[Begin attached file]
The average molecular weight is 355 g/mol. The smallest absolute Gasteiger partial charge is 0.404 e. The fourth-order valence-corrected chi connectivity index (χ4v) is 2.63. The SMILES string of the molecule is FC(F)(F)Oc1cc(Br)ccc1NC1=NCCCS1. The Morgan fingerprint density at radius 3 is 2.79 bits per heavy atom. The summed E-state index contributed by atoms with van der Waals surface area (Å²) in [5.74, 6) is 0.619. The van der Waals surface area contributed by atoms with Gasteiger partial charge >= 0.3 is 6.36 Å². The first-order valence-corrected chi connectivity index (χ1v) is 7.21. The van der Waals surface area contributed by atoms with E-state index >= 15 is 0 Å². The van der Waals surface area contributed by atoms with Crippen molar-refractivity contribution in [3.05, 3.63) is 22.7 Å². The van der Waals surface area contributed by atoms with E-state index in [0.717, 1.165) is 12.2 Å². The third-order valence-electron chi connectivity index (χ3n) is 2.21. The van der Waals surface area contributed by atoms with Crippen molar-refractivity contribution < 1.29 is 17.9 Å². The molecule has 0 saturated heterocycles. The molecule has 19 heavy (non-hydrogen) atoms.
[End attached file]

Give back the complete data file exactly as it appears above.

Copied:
The average molecular weight is 355 g/mol. The smallest absolute Gasteiger partial charge is 0.404 e. The fourth-order valence-corrected chi connectivity index (χ4v) is 2.63. The SMILES string of the molecule is FC(F)(F)Oc1cc(Br)ccc1NC1=NCCCS1. The Morgan fingerprint density at radius 3 is 2.79 bits per heavy atom. The summed E-state index contributed by atoms with van der Waals surface area (Å²) in [5.74, 6) is 0.619. The van der Waals surface area contributed by atoms with Gasteiger partial charge >= 0.3 is 6.36 Å². The first-order valence-corrected chi connectivity index (χ1v) is 7.21. The van der Waals surface area contributed by atoms with E-state index >= 15 is 0 Å². The van der Waals surface area contributed by atoms with Crippen molar-refractivity contribution in [3.05, 3.63) is 22.7 Å². The van der Waals surface area contributed by atoms with E-state index in [0.717, 1.165) is 12.2 Å². The third-order valence-electron chi connectivity index (χ3n) is 2.21. The van der Waals surface area contributed by atoms with Crippen molar-refractivity contribution < 1.29 is 17.9 Å². The molecule has 0 saturated heterocycles. The molecule has 19 heavy (non-hydrogen) atoms.